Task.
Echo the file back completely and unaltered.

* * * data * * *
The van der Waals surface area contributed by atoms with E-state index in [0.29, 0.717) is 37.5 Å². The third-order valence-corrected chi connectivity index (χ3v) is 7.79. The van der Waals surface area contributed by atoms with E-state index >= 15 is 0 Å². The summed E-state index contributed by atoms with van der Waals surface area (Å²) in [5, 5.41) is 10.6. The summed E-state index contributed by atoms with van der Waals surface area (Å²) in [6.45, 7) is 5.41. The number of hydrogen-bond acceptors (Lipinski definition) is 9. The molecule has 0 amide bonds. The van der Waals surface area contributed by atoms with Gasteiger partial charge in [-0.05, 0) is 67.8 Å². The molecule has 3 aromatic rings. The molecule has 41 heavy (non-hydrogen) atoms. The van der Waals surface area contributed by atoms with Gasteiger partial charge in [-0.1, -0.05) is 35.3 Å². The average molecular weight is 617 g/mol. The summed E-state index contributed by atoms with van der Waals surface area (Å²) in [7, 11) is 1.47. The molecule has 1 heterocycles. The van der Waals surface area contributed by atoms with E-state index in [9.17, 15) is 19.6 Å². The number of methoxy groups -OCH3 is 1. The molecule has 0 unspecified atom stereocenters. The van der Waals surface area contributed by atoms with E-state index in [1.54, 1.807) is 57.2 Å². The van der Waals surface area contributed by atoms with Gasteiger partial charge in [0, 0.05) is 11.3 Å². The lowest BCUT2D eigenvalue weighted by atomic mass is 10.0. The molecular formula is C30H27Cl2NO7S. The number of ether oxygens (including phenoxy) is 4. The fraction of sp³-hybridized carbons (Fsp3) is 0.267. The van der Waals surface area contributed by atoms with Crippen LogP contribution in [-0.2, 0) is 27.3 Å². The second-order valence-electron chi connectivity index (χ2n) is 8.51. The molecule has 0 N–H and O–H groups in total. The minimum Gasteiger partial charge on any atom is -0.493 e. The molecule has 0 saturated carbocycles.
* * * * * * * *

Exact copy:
The van der Waals surface area contributed by atoms with E-state index in [0.29, 0.717) is 37.5 Å². The third-order valence-corrected chi connectivity index (χ3v) is 7.79. The van der Waals surface area contributed by atoms with E-state index >= 15 is 0 Å². The summed E-state index contributed by atoms with van der Waals surface area (Å²) in [5, 5.41) is 10.6. The summed E-state index contributed by atoms with van der Waals surface area (Å²) in [6.45, 7) is 5.41. The number of hydrogen-bond acceptors (Lipinski definition) is 9. The molecule has 0 amide bonds. The van der Waals surface area contributed by atoms with Gasteiger partial charge in [-0.05, 0) is 67.8 Å². The molecule has 3 aromatic rings. The molecule has 41 heavy (non-hydrogen) atoms. The van der Waals surface area contributed by atoms with Gasteiger partial charge in [-0.1, -0.05) is 35.3 Å². The average molecular weight is 617 g/mol. The summed E-state index contributed by atoms with van der Waals surface area (Å²) in [7, 11) is 1.47. The molecule has 1 heterocycles. The van der Waals surface area contributed by atoms with E-state index in [9.17, 15) is 19.6 Å². The number of methoxy groups -OCH3 is 1. The molecule has 0 unspecified atom stereocenters. The van der Waals surface area contributed by atoms with E-state index in [1.54, 1.807) is 57.2 Å². The van der Waals surface area contributed by atoms with Gasteiger partial charge in [0, 0.05) is 11.3 Å². The lowest BCUT2D eigenvalue weighted by atomic mass is 10.0. The molecular formula is C30H27Cl2NO7S. The number of ether oxygens (including phenoxy) is 4. The fraction of sp³-hybridized carbons (Fsp3) is 0.267. The van der Waals surface area contributed by atoms with Crippen LogP contribution in [-0.2, 0) is 27.3 Å². The second-order valence-electron chi connectivity index (χ2n) is 8.51. The molecule has 0 N–H and O–H groups in total. The minimum Gasteiger partial charge on any atom is -0.493 e. The molecule has 0 saturated carbocycles.